Acidic oceans threaten entire food chain
Sharks are already stressed by the public’s taste for shark fin soup and warmer weather meddling with their dating habits. Now it looks like they will have to add acidic oceans to their list of worries. Increasingly acidic waters thin the shells of their main food source, tiny marine creatures, reports MSN. But it’s not just sharks that rely on these species for food. Virtually every creature from salmon to seals to even humans will be affected, thanks to a little thing we like to call the marine food web. Scientists already know that as oceans absorb more carbon, the waters acidify, which makes living conditions very uncomfortable for any animal with a shell, and creates food scarcity for everyone else. Add this to the already overwhelming threats of pollution, habitat loss and overfishing, and it’s clear to see that the oceans—and the people who work to save them-- including Earthjustice—have their work cut out just trying to keep their heads above water. 

View Liz Judge's blog posts
06 January 2012, 4:16 AM
The no-brainer decisions the president must make this year

President Obama won the White House on a platform of hope and change – promising an end to dirty corporate influence over our political system and a beginning to an era in which our energy choices lead us to a clean, sustainable future, or at least don’t kill us or make us sick.

So far, the president’s performance has been mixed – with some deliveries on the promise and some disappointments. His last year, whether in office or in his first term, will be crucial in righting his spotty record and making good on his campaign promises to the American people.

Leading up to his fourth year in office, and making sure the new year got off to a good start with supporters, he handed the country a solid. His EPA, led by Administrator Lisa Jackson, finalized a strong rule to protect Americans from mercury poisoning and toxic air pollution from power plants.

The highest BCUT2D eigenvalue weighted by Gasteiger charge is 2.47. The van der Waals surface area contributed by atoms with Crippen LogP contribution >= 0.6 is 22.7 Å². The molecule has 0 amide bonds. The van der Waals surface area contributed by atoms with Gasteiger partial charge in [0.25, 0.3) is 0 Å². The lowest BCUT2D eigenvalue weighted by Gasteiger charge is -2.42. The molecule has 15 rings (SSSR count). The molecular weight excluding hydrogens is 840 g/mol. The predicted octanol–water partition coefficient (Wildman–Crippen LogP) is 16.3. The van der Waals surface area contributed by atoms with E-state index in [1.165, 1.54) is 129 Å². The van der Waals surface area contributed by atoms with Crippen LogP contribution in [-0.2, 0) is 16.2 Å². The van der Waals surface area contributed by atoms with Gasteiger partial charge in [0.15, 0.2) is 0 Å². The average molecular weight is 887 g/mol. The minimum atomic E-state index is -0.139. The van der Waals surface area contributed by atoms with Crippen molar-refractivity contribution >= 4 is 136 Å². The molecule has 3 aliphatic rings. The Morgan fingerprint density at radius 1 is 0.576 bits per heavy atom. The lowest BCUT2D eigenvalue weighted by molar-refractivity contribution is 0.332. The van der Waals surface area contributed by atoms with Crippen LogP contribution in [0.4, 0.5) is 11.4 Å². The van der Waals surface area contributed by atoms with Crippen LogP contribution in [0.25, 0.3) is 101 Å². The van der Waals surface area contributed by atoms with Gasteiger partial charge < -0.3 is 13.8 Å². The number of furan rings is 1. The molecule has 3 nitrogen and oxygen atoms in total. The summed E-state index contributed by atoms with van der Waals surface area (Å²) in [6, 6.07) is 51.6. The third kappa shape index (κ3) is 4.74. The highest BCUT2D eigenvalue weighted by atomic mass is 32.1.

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View Jessica Knoblauch's blog posts
09 December 2011, 2:53 AM
Tiny plastic problems, “green” tanning, dry-clean druggies
New Mexico's dairy farms must clean up their act. (USDA)

New Mexico dairies forced to clean up their cow pies
New Mexico recently passed some of the most progressive water regulations for dairy farm operations in the West, reports High Country News. Large dairy operations create huge waste problems—each cow produces about 145 pounds of solid and liquid waste per day—so when Texas transplant Jerry Nivens found out in 2007 that a large dairy was planning to set up shop near his town, he and a band of allies teamed up against the powerful dairy lobby, and won. Four years later, after countless hours of grassroots organizing, New Mexico citizens have done what others in Idaho, Washington and California—all big dairy states—haven’t yet been able to: stop dairy farms from polluting their groundwater with nitrates, antibiotics and deadly bacteria like E.coli and salmonella. The new rules may inspire citizens in other states to follow suit by taking matters into their own hands when Concentrated Animal Feeding Operations of any kind—whether they house chickens, cows or pigs—poison their community.

Oceans get fleeced by clothes with microplastic
Polyester yoga pants may seem harmless with all of their comfy-ness and warmth, but every time you wash them you may be polluting the ocean, reports Grist. According to a new study by Environmental Science and Technology, approximately 2,000 polyester fibers are released for each piece of polyester clothing thrown the wash. And since the home appliance industry doesn’t filter out these tiny fibers, they end up in the world’s oceans where they can potentially harm marine life. Though most of the attention to date has been on plastic giants like the garbage patches found in the Atlantic, Pacific and elsewhere, these tiny microplastics worry scientists because they can be eaten by bottom feeders like clams and mussels, eventually making their way up the food chain, to us.

View Wendy Lau's blog posts
05 December 2011, 1:52 PM
Study critics refuse to accept obvious connections
Aftermath of mountaintop removal mining in the Appalachians

Climate change skeptics, industries in denial, regulators avoiding environmental cleanup… They all sound alike when it comes to evidence of environmental harm. They argue there isn't enough data. They insist the data is skewed. They see no reason to take action on some of the most obvious negative impacts of industrial activity.  

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View Liz Judge's blog posts
22 November 2011, 4:16 PM
So this is what you mean by EPA's "War on coal" and EPA's "job-killing regulations"?
The jig is up: New data shows coal mining regulations are creating jobs, not killing them.

A little-covered news item from Nov. 18 bears much more attention. The Charleston Gazette's Ken Ward reported on some new data that blows the top off two years of coal industry lies and spin: Obama's so-called "job-killing regulations" and "war on coal" are not actually killing jobs, they are CREATING JOBS! We've been saying it all along, but here's the proof.